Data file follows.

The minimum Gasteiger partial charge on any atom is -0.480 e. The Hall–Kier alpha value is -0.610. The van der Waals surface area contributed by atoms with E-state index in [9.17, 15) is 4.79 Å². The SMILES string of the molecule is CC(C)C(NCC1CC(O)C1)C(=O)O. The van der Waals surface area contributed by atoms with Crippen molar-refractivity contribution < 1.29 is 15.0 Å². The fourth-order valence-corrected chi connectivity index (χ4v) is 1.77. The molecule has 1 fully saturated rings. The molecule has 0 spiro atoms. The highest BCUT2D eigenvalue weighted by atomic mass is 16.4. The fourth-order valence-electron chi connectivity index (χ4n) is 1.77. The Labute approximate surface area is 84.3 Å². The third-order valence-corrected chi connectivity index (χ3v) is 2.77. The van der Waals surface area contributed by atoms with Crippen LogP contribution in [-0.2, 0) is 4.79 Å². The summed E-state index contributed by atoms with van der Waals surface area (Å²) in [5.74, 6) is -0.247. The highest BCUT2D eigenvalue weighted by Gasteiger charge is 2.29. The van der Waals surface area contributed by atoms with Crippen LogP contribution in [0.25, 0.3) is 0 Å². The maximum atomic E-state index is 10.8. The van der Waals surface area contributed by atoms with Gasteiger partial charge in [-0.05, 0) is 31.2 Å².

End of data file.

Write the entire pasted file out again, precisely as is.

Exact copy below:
The minimum Gasteiger partial charge on any atom is -0.480 e. The Hall–Kier alpha value is -0.610. The van der Waals surface area contributed by atoms with E-state index in [9.17, 15) is 4.79 Å². The SMILES string of the molecule is CC(C)C(NCC1CC(O)C1)C(=O)O. The van der Waals surface area contributed by atoms with Crippen molar-refractivity contribution < 1.29 is 15.0 Å². The fourth-order valence-corrected chi connectivity index (χ4v) is 1.77. The molecule has 1 fully saturated rings. The molecule has 0 spiro atoms. The highest BCUT2D eigenvalue weighted by atomic mass is 16.4. The fourth-order valence-electron chi connectivity index (χ4n) is 1.77. The Labute approximate surface area is 84.3 Å². The third-order valence-corrected chi connectivity index (χ3v) is 2.77. The van der Waals surface area contributed by atoms with Crippen LogP contribution in [-0.2, 0) is 4.79 Å². The summed E-state index contributed by atoms with van der Waals surface area (Å²) in [5.74, 6) is -0.247. The highest BCUT2D eigenvalue weighted by Gasteiger charge is 2.29. The van der Waals surface area contributed by atoms with Crippen LogP contribution in [0.25, 0.3) is 0 Å². The maximum atomic E-state index is 10.8. The van der Waals surface area contributed by atoms with Gasteiger partial charge in [-0.05, 0) is 31.2 Å².